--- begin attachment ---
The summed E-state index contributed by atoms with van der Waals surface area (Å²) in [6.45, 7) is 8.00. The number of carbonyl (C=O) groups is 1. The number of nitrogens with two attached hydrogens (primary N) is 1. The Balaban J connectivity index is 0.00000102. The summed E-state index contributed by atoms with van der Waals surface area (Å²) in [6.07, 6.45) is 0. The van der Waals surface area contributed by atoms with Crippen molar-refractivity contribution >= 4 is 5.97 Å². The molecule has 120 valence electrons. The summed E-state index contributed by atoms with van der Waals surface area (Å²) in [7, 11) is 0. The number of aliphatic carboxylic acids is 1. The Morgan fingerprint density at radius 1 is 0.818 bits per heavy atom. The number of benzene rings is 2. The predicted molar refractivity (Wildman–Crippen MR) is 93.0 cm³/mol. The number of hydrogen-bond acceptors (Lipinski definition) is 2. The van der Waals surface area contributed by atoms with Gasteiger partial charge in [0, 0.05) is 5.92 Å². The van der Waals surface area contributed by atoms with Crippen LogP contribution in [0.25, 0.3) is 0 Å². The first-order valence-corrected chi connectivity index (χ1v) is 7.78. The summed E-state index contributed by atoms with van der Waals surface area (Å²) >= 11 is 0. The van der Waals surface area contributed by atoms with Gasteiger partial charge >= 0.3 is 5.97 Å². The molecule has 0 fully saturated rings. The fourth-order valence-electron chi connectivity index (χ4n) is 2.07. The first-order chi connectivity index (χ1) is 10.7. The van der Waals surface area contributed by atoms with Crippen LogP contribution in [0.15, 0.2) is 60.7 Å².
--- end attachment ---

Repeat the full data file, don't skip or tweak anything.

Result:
The summed E-state index contributed by atoms with van der Waals surface area (Å²) in [6.45, 7) is 8.00. The number of carbonyl (C=O) groups is 1. The number of nitrogens with two attached hydrogens (primary N) is 1. The Balaban J connectivity index is 0.00000102. The summed E-state index contributed by atoms with van der Waals surface area (Å²) in [6.07, 6.45) is 0. The van der Waals surface area contributed by atoms with Crippen molar-refractivity contribution >= 4 is 5.97 Å². The molecule has 120 valence electrons. The summed E-state index contributed by atoms with van der Waals surface area (Å²) in [7, 11) is 0. The number of aliphatic carboxylic acids is 1. The Morgan fingerprint density at radius 1 is 0.818 bits per heavy atom. The number of benzene rings is 2. The predicted molar refractivity (Wildman–Crippen MR) is 93.0 cm³/mol. The number of hydrogen-bond acceptors (Lipinski definition) is 2. The van der Waals surface area contributed by atoms with Gasteiger partial charge in [0, 0.05) is 5.92 Å². The van der Waals surface area contributed by atoms with Crippen LogP contribution in [0.25, 0.3) is 0 Å². The first-order valence-corrected chi connectivity index (χ1v) is 7.78. The summed E-state index contributed by atoms with van der Waals surface area (Å²) >= 11 is 0. The van der Waals surface area contributed by atoms with Gasteiger partial charge >= 0.3 is 5.97 Å². The molecule has 0 fully saturated rings. The fourth-order valence-electron chi connectivity index (χ4n) is 2.07. The first-order chi connectivity index (χ1) is 10.7. The van der Waals surface area contributed by atoms with Crippen LogP contribution in [0.15, 0.2) is 60.7 Å².